Abstract

We present the first scanning laser ophthalmoscope that uses adaptive optics to measure and correct the high order aberrations of the human eye. Adaptive optics increases both lateral and axial resolution, permitting axial sectioning of retinal tissue in vivo. The instrument is used to visualize photoreceptors, nerve fibers and flow of white blood cells in retinal capillaries.

© 2002 Optical Society of America

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References

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  24. Full-length uncompressed movies can be downloaded from the Adaptive Optics Scanning Laser Ophthalmoscope Website, <a href="http://www.opt.uh.edu/research/aroorda/aoslo.htm">http://www.opt.uh.edu/research/aroorda/aoslo.htm</a>, (University of Houston, Houston, TX, 2002).
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Adaptive Optics Engineering Handbook

D. R. Williams, J. Liang, D. Miller, and A. Roorda, "Wavefront Sensing and Compensation for the Human Eye," in Adaptive Optics Engineering Handbook, R. K. Tyson, ed. (Marcel Dekker, New York, 1999). pp. 287-310.

Appl. Opt.

Graefe's Arch. Clin. Exp. Ophthalmol.

R. Birngruber, U. Schmidt-Erfurth, S. Teschner, and J. Noack, "Confocal laser scanning fluorescence topography: a new method for three-dimensional functional imaging of vascular structures," Graefe's Arch. Clin. Exp. Ophthalmol. 238, 559-565 (2000).
[CrossRef]

IEEE Transactions on Biomed. Eng.

R. H. Webb and G. W. Hughes, "Scanning laser ophthalmoscope," IEEE Transactions on Biomedical Engineering 28, 488-492 (1981).
[CrossRef] [PubMed]

Invest. Ophthalmol. Vis. Sci.

W. J. Donnelly, F. Romero-Borja, and A. Roorda, "Optimal pupil size for axial resolution in the human eye," Invest. Ophthalmol. Vis. Sci. 42, 161 (2001).

Invest. Ophthalmol. Vis. Sci. Supplem.

A. Roorda, M. C. W. Campbell, and C. Cui, "Optimal entrance beam location improves high resolution retinal imaging in the CSLO," Invest. Ophthalmol. Vis. Sci. Supplem. 38, 1012 (1997).

J. Opt. Soc. Am. A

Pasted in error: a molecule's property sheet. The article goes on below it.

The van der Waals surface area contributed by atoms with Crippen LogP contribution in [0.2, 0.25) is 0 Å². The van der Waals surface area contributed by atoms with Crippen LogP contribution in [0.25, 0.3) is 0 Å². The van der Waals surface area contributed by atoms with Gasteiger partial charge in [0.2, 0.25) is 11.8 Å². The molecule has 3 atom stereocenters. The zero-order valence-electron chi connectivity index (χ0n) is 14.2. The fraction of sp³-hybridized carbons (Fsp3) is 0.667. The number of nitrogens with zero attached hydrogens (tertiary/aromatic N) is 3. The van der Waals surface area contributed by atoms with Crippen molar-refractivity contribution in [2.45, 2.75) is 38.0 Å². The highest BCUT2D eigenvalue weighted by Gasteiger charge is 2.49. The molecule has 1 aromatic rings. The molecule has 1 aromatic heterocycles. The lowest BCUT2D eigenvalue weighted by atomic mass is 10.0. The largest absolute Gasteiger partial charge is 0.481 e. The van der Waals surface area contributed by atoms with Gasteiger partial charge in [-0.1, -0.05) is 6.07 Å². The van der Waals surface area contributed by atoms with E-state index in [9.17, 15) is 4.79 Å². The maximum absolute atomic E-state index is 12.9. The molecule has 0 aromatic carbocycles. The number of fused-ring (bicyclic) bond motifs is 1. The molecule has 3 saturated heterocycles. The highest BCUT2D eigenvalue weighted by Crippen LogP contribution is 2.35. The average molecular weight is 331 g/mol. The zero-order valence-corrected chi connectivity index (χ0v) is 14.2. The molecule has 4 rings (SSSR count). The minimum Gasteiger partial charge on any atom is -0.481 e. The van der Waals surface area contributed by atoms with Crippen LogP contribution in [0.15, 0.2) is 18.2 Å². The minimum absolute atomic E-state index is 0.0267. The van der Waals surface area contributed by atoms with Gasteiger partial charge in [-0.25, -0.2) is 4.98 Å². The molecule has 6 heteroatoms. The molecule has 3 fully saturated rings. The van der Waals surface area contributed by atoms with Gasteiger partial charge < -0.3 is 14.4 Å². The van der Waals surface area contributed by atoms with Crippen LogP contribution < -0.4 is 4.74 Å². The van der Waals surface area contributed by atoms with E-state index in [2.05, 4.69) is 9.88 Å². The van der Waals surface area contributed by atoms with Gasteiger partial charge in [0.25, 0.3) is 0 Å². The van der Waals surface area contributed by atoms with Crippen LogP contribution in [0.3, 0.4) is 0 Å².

Laser Scanning Ophthalmoscopy and Tomogr

R. N. Weinreb and A. W. Dreher, "Reproducibility and accuracy of topographic measurements of the optic nerve head with the laser tomographic scanner," in Laser Scanning Ophthalmoscopy and Tomography, J. E. Nasemann and R. O. W. Burk, eds. (Quintessenz, Berlin, 1990).

Laser Technology in Ophthalmology

R. H. Webb and F. C. Delori, "How we see the retina," in Laser Technology in Ophthalmology, J. Marshall, ed. (Kugler & Ghedini Publications, Amsterdam, 1988). pp. 3-14.

Lasers and Light in Ophthalmol.

A. R. Wade and F. W. Fitzke, "In vivo imaging of the human cone-photoreceptor mosaic using a confocal laser scanning ophthalmoscope," Lasers and Light in Ophthalmology 8, 129-136 (1998).

Nature

A. Roorda and D. R. Williams, "The arrangement of the three cone classes in the living human eye," Nature 397, 520-522 (1999).
[CrossRef] [PubMed]

Opt. Express

Opt. Lett.

The Handbook of Biological Confocal Micr

T. Wilson, "The role of the pinhole in confocal imaging systems," in The Handbook of Biological Confocal Microscopy, J. B. Pawley, ed. (Plenum Press, New York, 1990). pp. 99-113.

Vision Res.

D. R. Williams, "Topography of the foveal cone mosaic in the living human eye," Vision Res. 28, 433-454 (1988).
[CrossRef] [PubMed]

J. I. Yellot Jr, "Spectral analysis of spatial sampling by photoreceptors: Topological disorder prevents aliasing," Vision Res. 22, 1205-1210 (1982).
[CrossRef]

Vision Science and its Applications